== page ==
This year I had hoped to teach a couple of my courses using a flipped classroom approach. I’ve always incorporated a bit of ‘active learning’ into my lectures so going completely ‘flipped’ was a logical progression.
But if flipping the classroom is to work, the students must buy into the whole concept and must come to class well prepared. But they don’t, at least in my experience. Flipping requires students to change the habits of a lifetime and essentially study continuously from the start of the semester right up to exam time.
Actually, when you think about it, flipping the classroom is essentially a way of organising a student’s study. In the traditional mode of teaching, the purpose of the lecture was to deliver content and the student was expected to drive their own learning by delving deeply into the material during their private study time. I think flipping the classroom is one of those ideas in education that is very much influenced by the whole ‘working in groups’ fixation. There is a very strong tendency these days to favour approaches to teaching and learning that demand and reward classroom interaction rather than solitary study and reflection. But there are many individuals, myself included, who, when they want to tackle a challenging problem, prefer to do so free from distractions. The traditional mode of teaching actually suits a lot of us. (Incidentally, Republic of Noise is a very eloquent book that discusses the value of solitude in education.)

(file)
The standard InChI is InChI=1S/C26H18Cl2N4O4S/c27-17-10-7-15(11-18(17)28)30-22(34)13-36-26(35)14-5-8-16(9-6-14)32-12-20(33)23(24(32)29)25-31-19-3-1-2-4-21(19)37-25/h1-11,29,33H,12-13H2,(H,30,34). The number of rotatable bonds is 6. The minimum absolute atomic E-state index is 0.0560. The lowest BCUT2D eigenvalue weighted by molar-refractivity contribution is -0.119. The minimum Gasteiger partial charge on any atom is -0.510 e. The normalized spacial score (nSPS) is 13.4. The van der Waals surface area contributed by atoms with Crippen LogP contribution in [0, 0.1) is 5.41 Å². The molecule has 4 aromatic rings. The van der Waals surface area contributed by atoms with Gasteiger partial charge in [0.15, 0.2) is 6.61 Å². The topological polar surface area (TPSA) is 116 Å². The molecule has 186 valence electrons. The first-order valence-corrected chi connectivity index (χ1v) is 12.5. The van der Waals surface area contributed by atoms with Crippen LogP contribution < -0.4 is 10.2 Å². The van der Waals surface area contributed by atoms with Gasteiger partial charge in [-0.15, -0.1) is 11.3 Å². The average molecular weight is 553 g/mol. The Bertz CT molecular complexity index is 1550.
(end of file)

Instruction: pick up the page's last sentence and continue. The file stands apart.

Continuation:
Anyway, the upshot of all of this is that I’ve gone back to my usual approach – a blend of content delivery and active learning.